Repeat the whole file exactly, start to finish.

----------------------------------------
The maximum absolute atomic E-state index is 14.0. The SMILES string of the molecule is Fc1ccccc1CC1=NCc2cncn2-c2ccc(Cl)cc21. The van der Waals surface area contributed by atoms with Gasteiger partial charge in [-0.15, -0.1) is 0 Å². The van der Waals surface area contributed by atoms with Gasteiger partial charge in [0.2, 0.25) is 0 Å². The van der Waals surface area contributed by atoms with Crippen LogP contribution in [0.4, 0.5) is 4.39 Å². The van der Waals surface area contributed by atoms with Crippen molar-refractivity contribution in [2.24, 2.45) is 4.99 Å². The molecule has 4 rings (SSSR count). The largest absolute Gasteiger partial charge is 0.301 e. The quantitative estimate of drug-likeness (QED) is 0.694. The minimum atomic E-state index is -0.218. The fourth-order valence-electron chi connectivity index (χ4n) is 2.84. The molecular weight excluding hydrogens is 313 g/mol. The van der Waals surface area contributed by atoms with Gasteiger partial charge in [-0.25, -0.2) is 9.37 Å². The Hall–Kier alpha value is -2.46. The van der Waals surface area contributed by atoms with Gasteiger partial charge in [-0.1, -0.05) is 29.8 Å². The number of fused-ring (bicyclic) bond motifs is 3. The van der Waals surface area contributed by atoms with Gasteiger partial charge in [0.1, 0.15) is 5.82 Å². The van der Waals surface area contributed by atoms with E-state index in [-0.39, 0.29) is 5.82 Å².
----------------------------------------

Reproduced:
The maximum absolute atomic E-state index is 14.0. The SMILES string of the molecule is Fc1ccccc1CC1=NCc2cncn2-c2ccc(Cl)cc21. The van der Waals surface area contributed by atoms with Gasteiger partial charge in [-0.15, -0.1) is 0 Å². The van der Waals surface area contributed by atoms with Gasteiger partial charge in [0.2, 0.25) is 0 Å². The van der Waals surface area contributed by atoms with Crippen LogP contribution in [0.4, 0.5) is 4.39 Å². The van der Waals surface area contributed by atoms with Crippen molar-refractivity contribution in [2.24, 2.45) is 4.99 Å². The molecule has 4 rings (SSSR count). The largest absolute Gasteiger partial charge is 0.301 e. The quantitative estimate of drug-likeness (QED) is 0.694. The minimum atomic E-state index is -0.218. The fourth-order valence-electron chi connectivity index (χ4n) is 2.84. The molecular weight excluding hydrogens is 313 g/mol. The van der Waals surface area contributed by atoms with Gasteiger partial charge in [-0.25, -0.2) is 9.37 Å². The Hall–Kier alpha value is -2.46. The van der Waals surface area contributed by atoms with Gasteiger partial charge in [-0.1, -0.05) is 29.8 Å². The number of fused-ring (bicyclic) bond motifs is 3. The van der Waals surface area contributed by atoms with Gasteiger partial charge in [0.1, 0.15) is 5.82 Å². The van der Waals surface area contributed by atoms with E-state index in [-0.39, 0.29) is 5.82 Å².